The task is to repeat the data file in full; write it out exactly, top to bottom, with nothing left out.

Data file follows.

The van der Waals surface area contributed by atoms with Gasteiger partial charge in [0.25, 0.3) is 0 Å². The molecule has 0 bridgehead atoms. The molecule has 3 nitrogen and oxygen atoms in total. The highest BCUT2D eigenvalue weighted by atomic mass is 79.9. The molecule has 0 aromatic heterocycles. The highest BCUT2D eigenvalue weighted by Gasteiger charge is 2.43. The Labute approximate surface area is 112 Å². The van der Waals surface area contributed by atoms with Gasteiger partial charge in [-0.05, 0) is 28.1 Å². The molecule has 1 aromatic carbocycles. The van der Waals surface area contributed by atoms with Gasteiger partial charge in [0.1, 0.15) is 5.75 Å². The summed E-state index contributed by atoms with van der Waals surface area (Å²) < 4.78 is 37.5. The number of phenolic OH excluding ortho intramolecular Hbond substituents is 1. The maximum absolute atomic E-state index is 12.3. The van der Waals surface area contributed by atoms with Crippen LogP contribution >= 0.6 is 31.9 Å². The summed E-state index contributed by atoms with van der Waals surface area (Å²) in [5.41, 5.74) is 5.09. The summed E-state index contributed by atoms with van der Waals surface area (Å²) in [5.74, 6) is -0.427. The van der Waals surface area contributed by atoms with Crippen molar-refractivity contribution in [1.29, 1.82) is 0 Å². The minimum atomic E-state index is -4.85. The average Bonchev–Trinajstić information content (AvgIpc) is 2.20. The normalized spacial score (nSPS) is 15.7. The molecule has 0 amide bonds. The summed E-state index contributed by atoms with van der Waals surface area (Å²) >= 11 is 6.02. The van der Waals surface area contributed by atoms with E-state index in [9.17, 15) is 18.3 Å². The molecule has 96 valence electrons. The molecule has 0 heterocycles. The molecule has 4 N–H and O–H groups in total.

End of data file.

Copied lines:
The van der Waals surface area contributed by atoms with Gasteiger partial charge in [0.25, 0.3) is 0 Å². The molecule has 0 bridgehead atoms. The molecule has 3 nitrogen and oxygen atoms in total. The highest BCUT2D eigenvalue weighted by atomic mass is 79.9. The molecule has 0 aromatic heterocycles. The highest BCUT2D eigenvalue weighted by Gasteiger charge is 2.43. The Labute approximate surface area is 112 Å². The van der Waals surface area contributed by atoms with Gasteiger partial charge in [-0.05, 0) is 28.1 Å². The molecule has 1 aromatic carbocycles. The van der Waals surface area contributed by atoms with Gasteiger partial charge in [0.1, 0.15) is 5.75 Å². The summed E-state index contributed by atoms with van der Waals surface area (Å²) < 4.78 is 37.5. The number of phenolic OH excluding ortho intramolecular Hbond substituents is 1. The maximum absolute atomic E-state index is 12.3. The van der Waals surface area contributed by atoms with Crippen LogP contribution >= 0.6 is 31.9 Å². The summed E-state index contributed by atoms with van der Waals surface area (Å²) in [5.41, 5.74) is 5.09. The summed E-state index contributed by atoms with van der Waals surface area (Å²) in [5.74, 6) is -0.427. The van der Waals surface area contributed by atoms with Crippen molar-refractivity contribution in [1.29, 1.82) is 0 Å². The minimum atomic E-state index is -4.85. The average Bonchev–Trinajstić information content (AvgIpc) is 2.20. The normalized spacial score (nSPS) is 15.7. The molecule has 0 amide bonds. The summed E-state index contributed by atoms with van der Waals surface area (Å²) >= 11 is 6.02. The van der Waals surface area contributed by atoms with E-state index in [9.17, 15) is 18.3 Å². The molecule has 96 valence electrons. The molecule has 0 heterocycles. The molecule has 4 N–H and O–H groups in total.